The naturalist Oliver Rackham believed ash was a low-status building material, since it was not used in church carpentry. Instead it was used in wattle. Ash was also used for shipbuilding (boat frames and tenon pegs) and musical instruments, particularly guitars. A relative of the European ash – the North American swamp ash – was used to make the legendary 1950s Fender Stratocaster used by Buddy Holly, Jimi Hendrix and Hank Marvin of The Shadows.
Ash figured in our diets and that of our livestock. Ash foliage was used as a year-round fodder for sheep and goats, ash keys (fruits) were pickled in vinegar for human use, and humans have also eaten a sweet exudate – manna – from damaged bark, which acts as a sweetener and mild laxative.
Used in herbal medicine since the time of Hippocrates, its leaves and bark have been used to treat rheumatism, inflammation, diarrhoea, dysentery, gout, gallstones and intestinal worms. Soluble glycosides from ash seeds and fruits can reduce blood glucose levels without significantly affecting insulin levels, so can be used to treat hypertension, obesity and diabetes.
Peter A Thomas (2016). ‘Biological Flora of the British Isles: Fraxinus excelsior‘, doi: 10.1111.1365-2745.12566, is published in the Journal of Ecology on 23 March 2016.
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Notes for editors
- For more information contact Dr Peter Thomas, Keele University, tel: +44 (0)1782 733497, email: email@example.com. Dr Thomas is also a Bullard Fellow at Harvard Forest, where he wrote the paper.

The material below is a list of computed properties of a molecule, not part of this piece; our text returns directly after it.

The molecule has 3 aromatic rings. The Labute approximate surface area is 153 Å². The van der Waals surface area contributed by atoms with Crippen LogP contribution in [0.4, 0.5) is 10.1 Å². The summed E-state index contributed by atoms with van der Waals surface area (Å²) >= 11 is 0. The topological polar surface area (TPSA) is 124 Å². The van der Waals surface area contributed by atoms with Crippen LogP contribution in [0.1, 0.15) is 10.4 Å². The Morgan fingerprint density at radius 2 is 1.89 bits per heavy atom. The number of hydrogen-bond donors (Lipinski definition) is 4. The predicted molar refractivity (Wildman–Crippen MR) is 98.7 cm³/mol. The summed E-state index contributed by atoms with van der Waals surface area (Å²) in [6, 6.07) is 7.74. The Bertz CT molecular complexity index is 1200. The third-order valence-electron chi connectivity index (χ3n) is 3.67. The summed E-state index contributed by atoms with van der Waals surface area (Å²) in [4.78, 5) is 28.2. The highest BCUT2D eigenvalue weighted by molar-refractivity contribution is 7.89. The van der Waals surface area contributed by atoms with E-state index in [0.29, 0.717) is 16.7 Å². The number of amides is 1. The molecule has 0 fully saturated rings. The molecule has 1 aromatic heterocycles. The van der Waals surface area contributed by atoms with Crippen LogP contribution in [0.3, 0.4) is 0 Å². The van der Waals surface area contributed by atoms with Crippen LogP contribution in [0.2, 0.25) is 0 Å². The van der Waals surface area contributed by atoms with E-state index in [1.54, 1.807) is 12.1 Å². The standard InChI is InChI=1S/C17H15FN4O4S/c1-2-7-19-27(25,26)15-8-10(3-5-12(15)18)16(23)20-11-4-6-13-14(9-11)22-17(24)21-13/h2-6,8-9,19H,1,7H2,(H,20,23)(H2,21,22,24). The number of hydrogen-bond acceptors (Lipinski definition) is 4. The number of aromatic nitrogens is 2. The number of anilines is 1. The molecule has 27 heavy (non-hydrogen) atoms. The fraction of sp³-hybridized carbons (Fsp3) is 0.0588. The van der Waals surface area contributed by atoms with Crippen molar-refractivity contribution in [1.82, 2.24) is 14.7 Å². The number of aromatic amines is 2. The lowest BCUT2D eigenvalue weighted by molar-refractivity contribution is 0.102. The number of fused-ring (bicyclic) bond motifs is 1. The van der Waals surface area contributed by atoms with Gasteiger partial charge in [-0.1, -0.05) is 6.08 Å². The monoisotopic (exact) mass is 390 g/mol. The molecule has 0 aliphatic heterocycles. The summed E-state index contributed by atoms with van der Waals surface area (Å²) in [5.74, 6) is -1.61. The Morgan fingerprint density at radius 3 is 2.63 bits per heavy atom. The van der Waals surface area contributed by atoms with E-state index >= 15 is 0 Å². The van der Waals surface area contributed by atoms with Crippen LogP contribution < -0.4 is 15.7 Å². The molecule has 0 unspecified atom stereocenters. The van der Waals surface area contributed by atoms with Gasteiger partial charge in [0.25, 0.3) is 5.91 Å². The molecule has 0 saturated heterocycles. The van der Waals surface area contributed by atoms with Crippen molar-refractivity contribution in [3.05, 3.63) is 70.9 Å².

- For copies of the paper contact Becky Allen, British Ecological Society Press Officer, mob: +44 (0)7949 804317, email: firstname.lastname@example.org or Chris Stone, Press Officer, Keele University, mob: 01782 733375, email@example.com
- Journal of Ecology is published by Wiley-Blackwell for the British Ecological Society. Contents lists are available at http://www.journalofecology.org. The paper is part of the Biological Flora of the British Isles series, which since 1941 has published detailed reviews of more than 300 British plant species from the Stinging Nettle (Urtica dioica) to the the Ghost Orchid (Epipogium aphyllum), Britain’s rarest plant.
- The British Ecological Society was founded in 1913 and is the oldest ecological society in the world. A learned society and registered charity, the BES supports ecological science through its five academic journals, other publications, events, grants and awards. For more information visit http://www.britishecologicalsociety.org